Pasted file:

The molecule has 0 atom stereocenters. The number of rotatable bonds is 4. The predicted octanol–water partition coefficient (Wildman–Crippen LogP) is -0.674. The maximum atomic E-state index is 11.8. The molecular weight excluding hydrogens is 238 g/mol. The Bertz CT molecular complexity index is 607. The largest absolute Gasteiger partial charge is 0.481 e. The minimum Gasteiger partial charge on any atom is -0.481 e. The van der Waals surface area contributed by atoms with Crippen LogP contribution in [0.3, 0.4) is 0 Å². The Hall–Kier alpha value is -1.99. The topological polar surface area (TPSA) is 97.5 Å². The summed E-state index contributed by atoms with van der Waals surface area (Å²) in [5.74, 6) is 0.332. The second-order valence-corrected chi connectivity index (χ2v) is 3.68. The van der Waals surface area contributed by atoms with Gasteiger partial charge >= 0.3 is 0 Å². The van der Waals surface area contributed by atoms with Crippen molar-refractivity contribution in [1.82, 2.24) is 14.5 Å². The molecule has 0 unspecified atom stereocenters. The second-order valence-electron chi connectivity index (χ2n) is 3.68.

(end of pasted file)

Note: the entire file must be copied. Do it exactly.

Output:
The molecule has 0 atom stereocenters. The number of rotatable bonds is 4. The predicted octanol–water partition coefficient (Wildman–Crippen LogP) is -0.674. The maximum atomic E-state index is 11.8. The molecular weight excluding hydrogens is 238 g/mol. The Bertz CT molecular complexity index is 607. The largest absolute Gasteiger partial charge is 0.481 e. The minimum Gasteiger partial charge on any atom is -0.481 e. The van der Waals surface area contributed by atoms with Crippen LogP contribution in [0.3, 0.4) is 0 Å². The Hall–Kier alpha value is -1.99. The topological polar surface area (TPSA) is 97.5 Å². The summed E-state index contributed by atoms with van der Waals surface area (Å²) in [5.74, 6) is 0.332. The second-order valence-corrected chi connectivity index (χ2v) is 3.68. The van der Waals surface area contributed by atoms with Gasteiger partial charge >= 0.3 is 0 Å². The van der Waals surface area contributed by atoms with Crippen molar-refractivity contribution in [1.82, 2.24) is 14.5 Å². The molecule has 0 unspecified atom stereocenters. The second-order valence-electron chi connectivity index (χ2n) is 3.68.